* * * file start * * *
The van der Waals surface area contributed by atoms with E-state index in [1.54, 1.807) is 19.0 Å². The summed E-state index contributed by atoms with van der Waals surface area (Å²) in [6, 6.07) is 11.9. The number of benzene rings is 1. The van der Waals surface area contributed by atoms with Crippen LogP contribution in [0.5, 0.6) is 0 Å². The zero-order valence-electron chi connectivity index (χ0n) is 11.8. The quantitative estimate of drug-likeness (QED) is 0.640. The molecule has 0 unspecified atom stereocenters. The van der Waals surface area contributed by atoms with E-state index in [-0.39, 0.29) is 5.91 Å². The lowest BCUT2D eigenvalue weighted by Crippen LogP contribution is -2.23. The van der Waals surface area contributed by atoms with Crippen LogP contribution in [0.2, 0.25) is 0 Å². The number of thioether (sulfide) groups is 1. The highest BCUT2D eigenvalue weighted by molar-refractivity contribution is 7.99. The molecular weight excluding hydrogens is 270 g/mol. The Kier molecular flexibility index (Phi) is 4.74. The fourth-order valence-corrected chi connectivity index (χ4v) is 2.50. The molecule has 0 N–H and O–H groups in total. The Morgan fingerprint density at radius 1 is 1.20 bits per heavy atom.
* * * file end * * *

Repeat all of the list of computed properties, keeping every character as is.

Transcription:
The van der Waals surface area contributed by atoms with E-state index in [1.54, 1.807) is 19.0 Å². The summed E-state index contributed by atoms with van der Waals surface area (Å²) in [6, 6.07) is 11.9. The number of benzene rings is 1. The van der Waals surface area contributed by atoms with Crippen LogP contribution in [0.5, 0.6) is 0 Å². The zero-order valence-electron chi connectivity index (χ0n) is 11.8. The quantitative estimate of drug-likeness (QED) is 0.640. The molecule has 0 unspecified atom stereocenters. The van der Waals surface area contributed by atoms with E-state index in [-0.39, 0.29) is 5.91 Å². The lowest BCUT2D eigenvalue weighted by Crippen LogP contribution is -2.23. The van der Waals surface area contributed by atoms with Crippen LogP contribution in [0.2, 0.25) is 0 Å². The number of thioether (sulfide) groups is 1. The highest BCUT2D eigenvalue weighted by molar-refractivity contribution is 7.99. The molecular weight excluding hydrogens is 270 g/mol. The Kier molecular flexibility index (Phi) is 4.74. The fourth-order valence-corrected chi connectivity index (χ4v) is 2.50. The molecule has 0 N–H and O–H groups in total. The Morgan fingerprint density at radius 1 is 1.20 bits per heavy atom.